Pain behind knee cap. Bulging foot veins. Leg hurts when pressure applied. Cramping in calf and thigh. Neg ddimer and ultrasound. What could it be?

Chondromalac/compart. When knees develop early tendonitis change, there can be periods of flare where inflammation and pain can develop behind the kneecap due to cartilage tears. This is also called patellar chondromalacia.There is also concern for compartment syndrome given your vascular complaints. It is thus best to see a Sports Medicine &/or Vascular MD to diagnose what is going on and make sure of the diagnosis.

Related Questions

Would MRI without contrast find DVT? I've had back of knee and calf pain. D-dimer and ultrasound came back normal, but veins in feet&leg are bulging.

No. with these normal studies there is no reason to pursue this issue...your problem sounds like non-truncal veins. Read more...
No.. The best test to reveal a DVT would be the ultrasound of the veins in your legs. The bulging veins in your legs are maybe varicose or spider veins - though you seem young for it. Sometimes, pregnancy can predispose to it however. . Read more...
CT Venogram. can be done of the lower extremity to determine if clot exists if ultrasound and d dimer are negative. Read more...

Foot is blue leg is cold up to the knee cap pin and needles in my foot I can see spiderweb veins in leg foot and calf swollen. Sprained one month ago?

Get it checked ASAP. Two possibilities come to mind. If you have a blood clot in your calf, your leg could look like that. Have it checked out immediately, because blood clots can go to the lungs. If it is not a blood clot, it could be CRPS (complex regional pain syndrome). This also needs to be seen soon as it can turn into a major pain problem. Read more...

I am having Knee pain from the top of the knee cap that radiates down to the ankle and up to the thigh on the right leg ice is not helping?

Try Advil/Aleve. This problem introduces the phenomenon of 'referred pain'. Usually with this the origin is fairly localizable. As the intensity of the pain increases so does the zone of perceived involvement. This presentation of severe knee pain is not uncommon. Note that this is unlikely to be sciatica. The quadriceps tendon traverses the top of the patella. One possibility is this could be strained. Read more...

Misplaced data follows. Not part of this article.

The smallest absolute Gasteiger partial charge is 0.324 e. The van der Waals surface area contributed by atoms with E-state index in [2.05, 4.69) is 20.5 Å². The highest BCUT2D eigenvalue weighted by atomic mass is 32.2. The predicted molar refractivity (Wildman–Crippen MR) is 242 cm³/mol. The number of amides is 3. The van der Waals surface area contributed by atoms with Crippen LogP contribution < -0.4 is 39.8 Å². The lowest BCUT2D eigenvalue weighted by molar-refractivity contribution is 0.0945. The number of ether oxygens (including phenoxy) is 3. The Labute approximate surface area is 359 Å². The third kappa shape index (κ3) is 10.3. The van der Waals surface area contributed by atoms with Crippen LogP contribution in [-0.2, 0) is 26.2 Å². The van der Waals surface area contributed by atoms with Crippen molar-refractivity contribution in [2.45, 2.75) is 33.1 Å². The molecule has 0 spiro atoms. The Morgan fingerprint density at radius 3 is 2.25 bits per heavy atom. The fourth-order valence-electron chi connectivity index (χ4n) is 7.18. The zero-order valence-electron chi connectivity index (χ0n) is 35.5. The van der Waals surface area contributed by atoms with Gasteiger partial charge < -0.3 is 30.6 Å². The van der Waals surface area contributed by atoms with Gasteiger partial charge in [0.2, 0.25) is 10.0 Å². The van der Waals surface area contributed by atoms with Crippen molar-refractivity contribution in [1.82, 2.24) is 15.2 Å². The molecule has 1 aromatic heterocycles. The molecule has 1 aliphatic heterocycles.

I've been having knee pain under my knee cap. It gets worse after I run and radiates down my leg to my foot. What could this be?

Knee pain. Prepatella tendonitis is a possibility. An orthopedic surgeon is best to evaluate and treat you. Read more...
Chondromalacia. Pain under knee cap in someone your age is generally a knee cap cartilage problem . Can be from knee cap malalignment sometimes. If goes into leg and is associated with running , can be exertional compartment syndrome. Should be checked out. Read more...
Cartilage and fascia. Pain that feels like it is under the knee cap can come from worn cartilage, and also from the muscles and fascia on the inside of the thigh down toward the knee joint. To repair worn cartilage, learn to decrease your wear and tear, and increase speed of cartilage growth. For the muscles, feel for what is tender and massage it. www.blatmanhealthandwellness.com. Read more...

Pain bottom of foot. Calf and thigh cramping/knotting that wont go away. Could this be blood clot? I had a neg ultrasound knee to groin.

DVT. Hi, if your ultrasound is negative then it's very unlikely to have blood clot in leg, most likely you have some sort of muscle tiredness and cramping due to overuse, trauma due to exercise, dehydration, electrolyte imbalance but most likely reason would be overuse of the muscles in leg. Read more...
Plantar Fascitis? Where exactly "on the bottom of the foot". If its the bottom of the heel you might have plantar fasciitis with concomitant Achilles tendon tightening which can cause cramping of the calf and lower thigh. I suggest seeing a Podiatrist and also getting a nerve conduction velocity test to check your nerves. Lastly to rule out blood clot an ultrasound of the lower leg should be performed. Read more...